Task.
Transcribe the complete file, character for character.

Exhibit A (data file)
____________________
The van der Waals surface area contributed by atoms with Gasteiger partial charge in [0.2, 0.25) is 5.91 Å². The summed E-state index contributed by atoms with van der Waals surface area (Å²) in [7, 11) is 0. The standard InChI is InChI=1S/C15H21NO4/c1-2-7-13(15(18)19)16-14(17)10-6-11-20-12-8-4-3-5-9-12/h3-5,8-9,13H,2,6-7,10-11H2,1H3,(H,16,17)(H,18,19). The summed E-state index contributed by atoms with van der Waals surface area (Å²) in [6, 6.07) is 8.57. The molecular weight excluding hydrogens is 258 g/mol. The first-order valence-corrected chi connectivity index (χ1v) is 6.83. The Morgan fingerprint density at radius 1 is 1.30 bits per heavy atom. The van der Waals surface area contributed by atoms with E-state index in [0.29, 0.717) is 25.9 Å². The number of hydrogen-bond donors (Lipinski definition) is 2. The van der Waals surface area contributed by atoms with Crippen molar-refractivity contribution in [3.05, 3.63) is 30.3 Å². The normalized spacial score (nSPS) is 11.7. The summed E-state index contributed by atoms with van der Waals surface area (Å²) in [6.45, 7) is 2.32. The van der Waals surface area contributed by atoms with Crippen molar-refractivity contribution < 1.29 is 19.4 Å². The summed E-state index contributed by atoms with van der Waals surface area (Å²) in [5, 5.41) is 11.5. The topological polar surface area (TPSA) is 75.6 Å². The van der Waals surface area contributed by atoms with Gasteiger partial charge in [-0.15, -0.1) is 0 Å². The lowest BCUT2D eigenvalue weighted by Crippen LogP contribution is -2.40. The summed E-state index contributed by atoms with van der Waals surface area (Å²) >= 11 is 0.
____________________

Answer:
The van der Waals surface area contributed by atoms with Gasteiger partial charge in [0.2, 0.25) is 5.91 Å². The summed E-state index contributed by atoms with van der Waals surface area (Å²) in [7, 11) is 0. The standard InChI is InChI=1S/C15H21NO4/c1-2-7-13(15(18)19)16-14(17)10-6-11-20-12-8-4-3-5-9-12/h3-5,8-9,13H,2,6-7,10-11H2,1H3,(H,16,17)(H,18,19). The summed E-state index contributed by atoms with van der Waals surface area (Å²) in [6, 6.07) is 8.57. The molecular weight excluding hydrogens is 258 g/mol. The first-order valence-corrected chi connectivity index (χ1v) is 6.83. The Morgan fingerprint density at radius 1 is 1.30 bits per heavy atom. The van der Waals surface area contributed by atoms with E-state index in [0.29, 0.717) is 25.9 Å². The number of hydrogen-bond donors (Lipinski definition) is 2. The van der Waals surface area contributed by atoms with Crippen molar-refractivity contribution in [3.05, 3.63) is 30.3 Å². The normalized spacial score (nSPS) is 11.7. The summed E-state index contributed by atoms with van der Waals surface area (Å²) in [6.45, 7) is 2.32. The van der Waals surface area contributed by atoms with Crippen molar-refractivity contribution < 1.29 is 19.4 Å². The summed E-state index contributed by atoms with van der Waals surface area (Å²) in [5, 5.41) is 11.5. The topological polar surface area (TPSA) is 75.6 Å². The van der Waals surface area contributed by atoms with Gasteiger partial charge in [-0.15, -0.1) is 0 Å². The lowest BCUT2D eigenvalue weighted by Crippen LogP contribution is -2.40. The summed E-state index contributed by atoms with van der Waals surface area (Å²) >= 11 is 0.